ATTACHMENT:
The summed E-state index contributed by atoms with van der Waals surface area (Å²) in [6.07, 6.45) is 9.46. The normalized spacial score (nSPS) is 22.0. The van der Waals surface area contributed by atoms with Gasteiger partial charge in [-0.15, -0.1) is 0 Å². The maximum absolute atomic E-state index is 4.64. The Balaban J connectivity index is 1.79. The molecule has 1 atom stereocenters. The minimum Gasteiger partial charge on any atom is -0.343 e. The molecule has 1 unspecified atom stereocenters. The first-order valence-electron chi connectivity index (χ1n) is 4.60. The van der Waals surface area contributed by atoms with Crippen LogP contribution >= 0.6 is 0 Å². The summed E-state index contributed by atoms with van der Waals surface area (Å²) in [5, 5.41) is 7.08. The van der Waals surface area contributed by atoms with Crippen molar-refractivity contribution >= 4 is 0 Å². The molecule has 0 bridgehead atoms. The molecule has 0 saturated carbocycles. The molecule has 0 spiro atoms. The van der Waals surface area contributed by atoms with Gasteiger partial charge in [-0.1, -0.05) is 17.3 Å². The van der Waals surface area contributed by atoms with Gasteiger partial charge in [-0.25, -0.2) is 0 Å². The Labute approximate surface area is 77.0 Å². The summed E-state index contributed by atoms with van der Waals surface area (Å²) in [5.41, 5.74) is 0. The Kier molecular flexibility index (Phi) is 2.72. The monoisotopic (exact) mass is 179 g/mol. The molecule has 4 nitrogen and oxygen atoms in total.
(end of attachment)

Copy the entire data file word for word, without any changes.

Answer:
The summed E-state index contributed by atoms with van der Waals surface area (Å²) in [6.07, 6.45) is 9.46. The normalized spacial score (nSPS) is 22.0. The van der Waals surface area contributed by atoms with Gasteiger partial charge in [-0.15, -0.1) is 0 Å². The maximum absolute atomic E-state index is 4.64. The Balaban J connectivity index is 1.79. The molecule has 1 atom stereocenters. The minimum Gasteiger partial charge on any atom is -0.343 e. The molecule has 1 unspecified atom stereocenters. The first-order valence-electron chi connectivity index (χ1n) is 4.60. The van der Waals surface area contributed by atoms with Crippen LogP contribution >= 0.6 is 0 Å². The summed E-state index contributed by atoms with van der Waals surface area (Å²) in [5, 5.41) is 7.08. The van der Waals surface area contributed by atoms with Crippen molar-refractivity contribution >= 4 is 0 Å². The molecule has 0 bridgehead atoms. The molecule has 0 saturated carbocycles. The molecule has 0 spiro atoms. The van der Waals surface area contributed by atoms with Gasteiger partial charge in [-0.1, -0.05) is 17.3 Å². The van der Waals surface area contributed by atoms with Gasteiger partial charge in [-0.25, -0.2) is 0 Å². The Labute approximate surface area is 77.0 Å². The summed E-state index contributed by atoms with van der Waals surface area (Å²) in [5.41, 5.74) is 0. The Kier molecular flexibility index (Phi) is 2.72. The monoisotopic (exact) mass is 179 g/mol. The molecule has 4 nitrogen and oxygen atoms in total.